A qualitative study on gender attitudes, fertility intentions and the suffering child

Ester L. Rizzi, Université Catholique de Louvain
Caroline Demlenne, Université Catholique de Louvain

Since 70s a trend toward a more egalitarian division of labour has been registered. A similar trend have been also observed in gender attitudes, that became more egalitarian. Despite these progress, some authors observe that a few changes have occurred after the mid-1990. These same authors posit the emergence of a “new cultural frame”: egalitarian principles had been interiorized, but prioritization of children makes couples to choose a non-egalitarian framework in the division of domestic labour and to express caution toward egalitarian statements. Our first aim is to explore at the individual level the existence of an “egalitarian essentialism” together with a prioritization of children through a qualitative analysis of 16 in-depth interviews with men and women of 8 couples. Interviewees are asked to express their agreement with several statements - the same employed in social surveys in order to measure gender attitudes. The preliminary results obtained with our qualitative approach show that the disagreement with some statements that are supposed to measure gender attitudes actually expresses the prioritization of children. Particularly, women with a greater attachment to work and feeling of professional fulfilment are more aware of consequences of their double role on children. The ambiguity of gender attitudes statements can also explain why previous studies present contradictory results as to the association between gender attitudes and fertility. Hence, the second aim of our study is to describe through narratives of in-depth interviews the complex relationship between gender attitudes and fertility intentions of men and women.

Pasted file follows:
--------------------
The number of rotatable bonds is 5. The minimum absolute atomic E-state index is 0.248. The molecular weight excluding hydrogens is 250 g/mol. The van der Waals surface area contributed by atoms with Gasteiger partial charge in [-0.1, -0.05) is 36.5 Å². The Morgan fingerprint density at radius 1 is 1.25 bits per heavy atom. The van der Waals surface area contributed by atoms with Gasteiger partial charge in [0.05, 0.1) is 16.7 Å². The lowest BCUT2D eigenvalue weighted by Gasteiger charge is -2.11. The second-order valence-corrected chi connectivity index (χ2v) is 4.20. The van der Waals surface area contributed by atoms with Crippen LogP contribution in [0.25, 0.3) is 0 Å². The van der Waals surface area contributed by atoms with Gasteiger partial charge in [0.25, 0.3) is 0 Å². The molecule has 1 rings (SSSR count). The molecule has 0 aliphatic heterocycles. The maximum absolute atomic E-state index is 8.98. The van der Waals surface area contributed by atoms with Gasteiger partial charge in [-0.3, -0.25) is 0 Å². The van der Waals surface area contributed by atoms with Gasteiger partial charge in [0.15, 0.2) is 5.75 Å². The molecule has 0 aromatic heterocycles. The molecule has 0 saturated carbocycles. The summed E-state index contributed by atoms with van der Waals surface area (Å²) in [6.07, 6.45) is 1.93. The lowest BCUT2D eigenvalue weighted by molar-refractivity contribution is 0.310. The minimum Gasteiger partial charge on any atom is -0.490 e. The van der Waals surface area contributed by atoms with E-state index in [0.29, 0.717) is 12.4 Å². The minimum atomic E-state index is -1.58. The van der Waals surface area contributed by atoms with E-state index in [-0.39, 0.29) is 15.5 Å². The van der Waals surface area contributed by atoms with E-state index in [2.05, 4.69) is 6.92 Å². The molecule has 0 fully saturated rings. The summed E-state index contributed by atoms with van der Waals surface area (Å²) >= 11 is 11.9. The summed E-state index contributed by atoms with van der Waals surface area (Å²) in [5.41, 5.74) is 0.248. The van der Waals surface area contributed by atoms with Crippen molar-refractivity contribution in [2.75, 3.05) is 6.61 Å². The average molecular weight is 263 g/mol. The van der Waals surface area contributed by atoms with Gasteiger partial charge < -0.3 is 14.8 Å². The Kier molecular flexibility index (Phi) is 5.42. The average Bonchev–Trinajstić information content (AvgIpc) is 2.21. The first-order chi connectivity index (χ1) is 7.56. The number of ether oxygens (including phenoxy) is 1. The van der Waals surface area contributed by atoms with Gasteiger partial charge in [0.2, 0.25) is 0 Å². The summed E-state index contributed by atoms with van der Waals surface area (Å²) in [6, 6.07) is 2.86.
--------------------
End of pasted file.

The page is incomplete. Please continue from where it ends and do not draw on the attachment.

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Presented in Session 109: Gender assumptions, policy design and demographic outcomes: focus on fertility